What is the femtocell gateway capacity required?
Some analyst’s figures are for very high takeup of femtocells. This will depend on how attractive the pricing, benefits and packaging are for the end users, combined with how much is invested in marketing promotion. Let's pick a figure of 3% takeup within 6 months of launch (just a wild guestimate on my part). You might believe its half that, or much larger - just bear with me...
For a reasonable sized operator with 10 million subscribers, that’s 300,000 femtocells.
It could just as easily be 600,000 or more.
Where's the femtocell traffic going?
In terms of volume, data traffic has overtaken voice in terms of traffic mix on mobile networks - i.e. there are more data bits than voice bits being sent over mobile networks today.
Femtocell data traffic will be routed in from the internet through the femtocell gateway then onto the SGSN and GGSN and back out to the internet. (CDMA networks route their data traffic through a PSDN instead of SGSN/GGSN).
Femtocell voice traffic will be routed to an MSC probably in the same building and from there onto its final destination which could be anywhere - another mobile phone on the same network, to another mobile phone network, or to another telephone network elsewhere. Network operators using the latest IMS architecture for call handling are likely to have a similar topology.
So consolidation is the key
Large femtocell gateways with capacities of 300,000 to 1 Million femtocell access points are going to be needed, and probably from a fairly early stage in the launch program.
If the launch is limited, say focussing on the enterprise market first, then lower capacities would be needed - perhaps some 10 to 30,000 femtocells - but each femtocell access point could be handling up to 8, 16 or more simultaneous calls.
With long distance telecommunications links between major switching centres now being comparatively cheap, it's often more efficient and cheaper to co-locate ever larger nodes at fewer data centers, which are managed by a small number of staff.
Perhaps a sensible sizing for a femtocell gateway would be around 100,000 simultaneous calls/sessions, depending on the geographic nature of internet exchange connection points and customer locations around the country.
Time to market versus capacity and efficiency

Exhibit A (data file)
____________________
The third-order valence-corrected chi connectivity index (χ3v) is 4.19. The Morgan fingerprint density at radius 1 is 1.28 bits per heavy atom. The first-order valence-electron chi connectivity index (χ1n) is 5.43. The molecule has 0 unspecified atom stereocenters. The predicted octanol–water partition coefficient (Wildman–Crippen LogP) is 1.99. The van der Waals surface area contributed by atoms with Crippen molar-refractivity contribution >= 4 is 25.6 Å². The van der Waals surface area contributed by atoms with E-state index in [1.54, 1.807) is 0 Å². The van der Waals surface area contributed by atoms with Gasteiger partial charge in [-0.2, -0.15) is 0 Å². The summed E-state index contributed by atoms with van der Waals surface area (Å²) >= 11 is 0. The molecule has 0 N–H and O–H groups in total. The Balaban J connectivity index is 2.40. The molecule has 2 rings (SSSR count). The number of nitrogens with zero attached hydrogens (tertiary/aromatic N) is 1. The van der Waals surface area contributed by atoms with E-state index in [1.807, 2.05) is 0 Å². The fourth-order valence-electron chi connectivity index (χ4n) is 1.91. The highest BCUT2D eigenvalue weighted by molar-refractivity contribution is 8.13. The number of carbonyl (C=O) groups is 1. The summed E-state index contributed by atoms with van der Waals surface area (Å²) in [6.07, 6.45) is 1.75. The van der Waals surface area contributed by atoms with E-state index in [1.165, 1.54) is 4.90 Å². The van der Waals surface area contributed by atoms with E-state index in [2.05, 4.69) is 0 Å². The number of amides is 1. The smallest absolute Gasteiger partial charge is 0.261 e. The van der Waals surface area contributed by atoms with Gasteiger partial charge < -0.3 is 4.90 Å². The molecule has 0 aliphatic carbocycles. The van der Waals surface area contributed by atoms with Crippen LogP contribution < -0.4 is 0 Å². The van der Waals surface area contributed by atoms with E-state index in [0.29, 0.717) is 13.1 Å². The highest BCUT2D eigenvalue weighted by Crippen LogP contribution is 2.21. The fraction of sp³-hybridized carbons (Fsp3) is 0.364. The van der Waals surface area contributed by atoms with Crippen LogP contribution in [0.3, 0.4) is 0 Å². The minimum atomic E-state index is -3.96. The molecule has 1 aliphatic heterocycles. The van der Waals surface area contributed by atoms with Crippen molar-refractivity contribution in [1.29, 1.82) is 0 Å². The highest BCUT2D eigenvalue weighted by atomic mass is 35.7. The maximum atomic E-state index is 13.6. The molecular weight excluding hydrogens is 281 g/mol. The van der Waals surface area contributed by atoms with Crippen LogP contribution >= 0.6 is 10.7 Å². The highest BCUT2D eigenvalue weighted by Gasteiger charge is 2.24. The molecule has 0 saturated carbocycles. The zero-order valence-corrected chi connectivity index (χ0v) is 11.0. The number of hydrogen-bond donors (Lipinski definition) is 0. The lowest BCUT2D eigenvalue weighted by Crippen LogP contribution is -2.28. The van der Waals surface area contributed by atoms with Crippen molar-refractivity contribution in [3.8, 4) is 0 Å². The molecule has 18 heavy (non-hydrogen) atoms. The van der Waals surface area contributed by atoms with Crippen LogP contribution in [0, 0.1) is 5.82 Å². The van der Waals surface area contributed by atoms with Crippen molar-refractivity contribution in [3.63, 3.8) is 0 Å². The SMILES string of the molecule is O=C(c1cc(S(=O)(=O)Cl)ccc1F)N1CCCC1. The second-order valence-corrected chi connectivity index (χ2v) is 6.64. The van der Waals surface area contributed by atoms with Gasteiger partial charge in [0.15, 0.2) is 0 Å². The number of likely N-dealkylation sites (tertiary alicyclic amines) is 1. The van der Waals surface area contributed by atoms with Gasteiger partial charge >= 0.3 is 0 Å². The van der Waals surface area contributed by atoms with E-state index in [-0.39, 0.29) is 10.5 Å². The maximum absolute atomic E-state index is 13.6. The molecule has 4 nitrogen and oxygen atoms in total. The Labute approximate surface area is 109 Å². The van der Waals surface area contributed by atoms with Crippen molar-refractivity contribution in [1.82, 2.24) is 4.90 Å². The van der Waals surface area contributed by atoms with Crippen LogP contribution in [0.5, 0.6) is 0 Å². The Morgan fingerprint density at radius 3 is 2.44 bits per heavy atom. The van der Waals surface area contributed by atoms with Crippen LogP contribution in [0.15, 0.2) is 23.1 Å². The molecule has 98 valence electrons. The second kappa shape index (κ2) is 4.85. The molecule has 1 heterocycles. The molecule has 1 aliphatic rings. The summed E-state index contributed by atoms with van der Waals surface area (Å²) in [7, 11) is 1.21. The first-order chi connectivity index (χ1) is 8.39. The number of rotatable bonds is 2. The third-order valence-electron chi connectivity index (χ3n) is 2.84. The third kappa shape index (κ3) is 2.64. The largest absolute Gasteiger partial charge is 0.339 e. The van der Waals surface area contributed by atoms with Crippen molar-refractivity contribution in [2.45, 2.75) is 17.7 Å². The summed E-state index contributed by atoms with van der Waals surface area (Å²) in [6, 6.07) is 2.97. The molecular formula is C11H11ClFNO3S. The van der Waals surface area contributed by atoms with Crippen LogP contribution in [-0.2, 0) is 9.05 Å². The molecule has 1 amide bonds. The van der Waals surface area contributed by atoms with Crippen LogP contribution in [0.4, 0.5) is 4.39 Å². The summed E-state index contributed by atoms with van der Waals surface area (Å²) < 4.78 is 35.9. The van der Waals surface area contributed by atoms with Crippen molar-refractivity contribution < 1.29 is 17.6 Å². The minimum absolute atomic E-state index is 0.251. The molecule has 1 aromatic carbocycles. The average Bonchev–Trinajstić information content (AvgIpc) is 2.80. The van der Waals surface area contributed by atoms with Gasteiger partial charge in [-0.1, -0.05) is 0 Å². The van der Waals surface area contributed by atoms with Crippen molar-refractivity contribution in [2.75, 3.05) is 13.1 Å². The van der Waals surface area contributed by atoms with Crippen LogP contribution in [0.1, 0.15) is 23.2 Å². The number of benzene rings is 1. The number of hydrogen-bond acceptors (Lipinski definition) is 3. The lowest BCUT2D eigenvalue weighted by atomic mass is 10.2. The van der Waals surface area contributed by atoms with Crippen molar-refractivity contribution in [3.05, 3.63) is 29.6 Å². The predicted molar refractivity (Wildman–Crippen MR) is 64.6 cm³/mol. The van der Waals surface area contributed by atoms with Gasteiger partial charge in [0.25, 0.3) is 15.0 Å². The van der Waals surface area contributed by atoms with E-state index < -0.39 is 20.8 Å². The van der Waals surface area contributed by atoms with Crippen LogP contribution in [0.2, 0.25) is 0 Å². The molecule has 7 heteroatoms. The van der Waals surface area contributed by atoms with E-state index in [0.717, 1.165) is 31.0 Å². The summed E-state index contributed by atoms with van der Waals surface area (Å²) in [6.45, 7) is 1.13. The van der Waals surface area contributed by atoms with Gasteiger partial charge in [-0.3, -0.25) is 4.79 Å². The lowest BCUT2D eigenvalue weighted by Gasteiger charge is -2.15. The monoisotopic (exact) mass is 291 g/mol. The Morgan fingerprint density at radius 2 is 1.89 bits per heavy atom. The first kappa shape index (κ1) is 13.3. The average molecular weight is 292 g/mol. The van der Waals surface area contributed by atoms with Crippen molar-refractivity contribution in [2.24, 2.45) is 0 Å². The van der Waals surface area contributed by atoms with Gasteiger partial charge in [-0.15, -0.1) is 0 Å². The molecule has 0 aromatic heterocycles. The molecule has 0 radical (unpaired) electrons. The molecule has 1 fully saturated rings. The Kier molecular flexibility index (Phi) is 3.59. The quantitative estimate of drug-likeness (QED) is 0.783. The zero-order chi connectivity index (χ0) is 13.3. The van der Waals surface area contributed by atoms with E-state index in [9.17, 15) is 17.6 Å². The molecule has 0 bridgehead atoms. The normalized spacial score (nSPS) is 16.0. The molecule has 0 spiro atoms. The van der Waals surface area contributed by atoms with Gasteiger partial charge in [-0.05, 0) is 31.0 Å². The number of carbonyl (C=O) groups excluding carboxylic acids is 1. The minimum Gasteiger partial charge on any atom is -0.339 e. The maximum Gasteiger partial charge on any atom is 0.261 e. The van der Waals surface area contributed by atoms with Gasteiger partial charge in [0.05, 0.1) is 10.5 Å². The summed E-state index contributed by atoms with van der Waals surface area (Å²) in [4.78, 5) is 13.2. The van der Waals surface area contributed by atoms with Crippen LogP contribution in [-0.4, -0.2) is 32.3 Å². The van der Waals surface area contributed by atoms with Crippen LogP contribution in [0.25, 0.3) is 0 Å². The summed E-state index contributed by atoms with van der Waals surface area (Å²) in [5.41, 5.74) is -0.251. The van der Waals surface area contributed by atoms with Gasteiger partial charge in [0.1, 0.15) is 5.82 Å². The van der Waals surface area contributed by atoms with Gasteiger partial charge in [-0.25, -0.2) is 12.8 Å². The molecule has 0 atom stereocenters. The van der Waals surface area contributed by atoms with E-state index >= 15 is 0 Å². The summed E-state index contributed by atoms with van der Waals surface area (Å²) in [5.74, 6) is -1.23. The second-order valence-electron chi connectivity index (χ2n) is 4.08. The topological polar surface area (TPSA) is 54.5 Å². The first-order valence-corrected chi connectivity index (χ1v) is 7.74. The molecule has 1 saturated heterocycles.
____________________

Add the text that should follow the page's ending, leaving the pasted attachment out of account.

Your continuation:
When 3G systems were first rolled out, time to market was key. This meant that some of the equipment designs really weren't very efficient. I recall one large vendor requiring some 17 cabinets for the first generation of their RNC (Radio Network Controller), taking up huge amounts of space and power consumption.
Similar inefficiencies have been seen with some femtocell gateways, which weren't originally architected to handle large numbers of internet connections. There are several critical components within a femtocell gateway:
- A Controller (computer server controlling the sessions), communicating with all the femtocells, handling registration and session setup/teardown using signalling messages (not the bearer traffic).
- An IPsec Security Gateway which terminates all the secure IP tunnels, decoding the encrypted traffic in real time.
- A media gateway which terminates the voice calls (bearer traffic only).
- A separate TR-069 provisioning gateway which also maintains, diagnoses and upgrades the femtocells.
There would also be a firewall and other IP routing components to protect the network.
Some early femto gateways sit behind Cisco or Juniper routers, and leave them to handle the IPsec tunnel decryption. But plugging an IPsec card into (say) a Cisco 7600 router (a fairly common model) can reduce its performance by 70%. Standalone dedicated IPsec hardware which is designed for this purpose can achieve the same function at a cost advantage in some cases as high as 10:1.
Learning from UMA
Lessons can be learnt from UMA which has a similar architecture, feeding individual IP sessions from each UMA connected phone through to the UNC (which performs a similar function to a femtocell gateway). A typical UNC has a capacity in the region of 100,000 to 300,000 sessions - these relate to individual UMA phones, not the number of Wi-Fi access points which the phones can use. These can also scale up as required and all mainstream models use a dedicated box for IPsec processing.
Scalable IPsec hardware will be an essential part of the long term femtocell gateway solution.
Rapid go-to-market solutions are helpful to facilitate trials and initial product launches. They don't need to be super-efficient, just reliable, proven and easy to manage and maintain.
But as the size of live deployments grows rapidly, the cost and efficiency of the femto gateway will gain importance.
Whilst the cost of the gateway is a very much smaller piece of the overall femtocell solution (the femtocell itself is the critical cost item because there are so many of them), as volumes ramp up we can expect to see more attention paid to the efficiency of the gateways and their scalability.